A little more than a week ago, our own Bill Caswell expressed his displeasure at how BMW has been diluting the M brand with special editions that mean nothing and cars that no longer have anything to do with the word "Motorsport."
Now, In a column for Automobile, Jamie Kitman is raising the same concerns over another BMW owned company, Mini.
BMW is on a quest to increase marketshare, and this means adding models like the 5-Series GT, X6, Mini Countryman, Coupe, and Roadster.
As I never tire of saying, just because it sells doesn't mean it's good for your brand. Like some of the Kinks' late period hits, I don't begrudge Mini its Countryman success in the slightest — the company deserves to make loads of money for its maxi contributions to fun over the years. But while I know the Countryman is a Mini, it's not cute like its forebears, old and new. It's more, but somehow less.
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Kitman, a huge fan of The Kinks, feels that these recent cars are like later Kinks albums. At the beginning, they were fantastic, fresh, and fun, but later in their career, the hits stopped coming.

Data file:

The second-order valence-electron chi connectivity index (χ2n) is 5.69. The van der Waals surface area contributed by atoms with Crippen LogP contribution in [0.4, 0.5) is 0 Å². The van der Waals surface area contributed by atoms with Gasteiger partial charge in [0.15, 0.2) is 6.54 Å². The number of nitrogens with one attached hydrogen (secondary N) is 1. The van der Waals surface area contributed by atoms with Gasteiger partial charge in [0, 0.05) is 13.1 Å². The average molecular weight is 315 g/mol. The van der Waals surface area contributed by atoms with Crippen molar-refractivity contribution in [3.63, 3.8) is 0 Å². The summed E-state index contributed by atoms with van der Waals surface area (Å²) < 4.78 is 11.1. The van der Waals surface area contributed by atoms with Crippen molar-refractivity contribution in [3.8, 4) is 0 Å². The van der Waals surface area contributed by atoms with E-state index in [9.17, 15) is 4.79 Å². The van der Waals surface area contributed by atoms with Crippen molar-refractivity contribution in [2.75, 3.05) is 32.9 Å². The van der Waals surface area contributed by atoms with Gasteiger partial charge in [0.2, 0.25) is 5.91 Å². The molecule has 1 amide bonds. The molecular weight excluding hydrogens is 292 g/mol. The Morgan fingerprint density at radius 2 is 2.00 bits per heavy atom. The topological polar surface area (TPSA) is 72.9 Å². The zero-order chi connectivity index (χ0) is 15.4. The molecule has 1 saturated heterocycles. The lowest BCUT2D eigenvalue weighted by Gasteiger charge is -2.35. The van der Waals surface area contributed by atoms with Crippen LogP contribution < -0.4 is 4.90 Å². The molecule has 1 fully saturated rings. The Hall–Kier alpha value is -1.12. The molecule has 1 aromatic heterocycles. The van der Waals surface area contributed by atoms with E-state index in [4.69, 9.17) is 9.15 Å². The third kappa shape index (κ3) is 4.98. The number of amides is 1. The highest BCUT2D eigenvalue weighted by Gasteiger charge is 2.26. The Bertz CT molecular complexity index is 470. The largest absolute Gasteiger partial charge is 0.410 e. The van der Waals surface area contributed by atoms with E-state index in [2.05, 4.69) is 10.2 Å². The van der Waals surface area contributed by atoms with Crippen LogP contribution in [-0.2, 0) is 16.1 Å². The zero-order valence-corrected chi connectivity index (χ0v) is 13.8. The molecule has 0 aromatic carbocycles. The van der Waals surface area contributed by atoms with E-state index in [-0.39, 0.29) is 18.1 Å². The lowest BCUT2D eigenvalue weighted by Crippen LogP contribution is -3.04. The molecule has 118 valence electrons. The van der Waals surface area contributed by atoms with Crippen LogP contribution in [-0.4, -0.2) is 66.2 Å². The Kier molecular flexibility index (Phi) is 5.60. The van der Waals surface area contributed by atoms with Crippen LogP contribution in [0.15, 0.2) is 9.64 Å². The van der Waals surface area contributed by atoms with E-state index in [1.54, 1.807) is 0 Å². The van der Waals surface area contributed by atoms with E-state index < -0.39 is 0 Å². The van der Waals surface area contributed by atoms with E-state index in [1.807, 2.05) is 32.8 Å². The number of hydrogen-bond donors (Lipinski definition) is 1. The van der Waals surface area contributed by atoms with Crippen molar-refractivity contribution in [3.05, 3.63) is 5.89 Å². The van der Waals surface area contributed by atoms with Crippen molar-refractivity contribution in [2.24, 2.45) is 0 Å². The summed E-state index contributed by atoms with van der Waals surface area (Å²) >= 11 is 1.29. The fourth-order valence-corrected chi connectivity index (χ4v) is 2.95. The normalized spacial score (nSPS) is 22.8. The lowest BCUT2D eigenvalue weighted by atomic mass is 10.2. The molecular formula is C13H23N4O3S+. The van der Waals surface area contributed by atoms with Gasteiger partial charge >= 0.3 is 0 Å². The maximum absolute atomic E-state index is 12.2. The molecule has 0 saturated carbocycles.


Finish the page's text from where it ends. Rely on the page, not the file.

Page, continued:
Taken together with the alarmingly confused styling of the two-seat Coupe and Roadster Minis that have followed, the Countryman suggests a company that is spinning its design wheels. Indeed, each new iteration of Mini appears to set out to prove the limits of the brand's design language. Surely this can't be the plan, anymore than Kinks' leader Ray Davies set out to tank his band.
I tend to disagree with him on the Coupe and Roadster, which I find eminently cool and close to the spirit of Mini. They're small, fun, look cool, and bring a smile to your face when you see them.
But he's spot on with the Countryman. It's bulbous, ugly, goofy, has a weird interior, and, worst of all, not Mini in size or spirit. I typically refer to it as the Medium Cooper or, when I'm feeling really affectionate, "Hey You Ugly."
Even worse, Kitman says that the daring, inspirational spirit of Mini Cooper's gone by is gone.
But worst of anything must be the company's recent announcement that it will abandon the small, lightweight, high-tech Rocketman concept it showed last year. Not only did it look like a Mini — balanced, handsome, and right-sized — it was a reaffirmation of what the brand's core principles and mission should be. That is, building deluxe small cars with premium engineering and making money doing so.
Would the Rocketman have made the Countryman ok? I think of it as a Porsche scenario. If the Cayenne lets Porsche build awesome cars like the 918, then it's a necessary evil. But at Mini, the Countryman gets to exist and the Rocketman is dead. While sales are good, it's stifling and strangling the Mini brand.
But what do you think? Is Mini a shell of its former self or is the Countryman a proper Mini?
Photo Credit: Mini Passion via flickr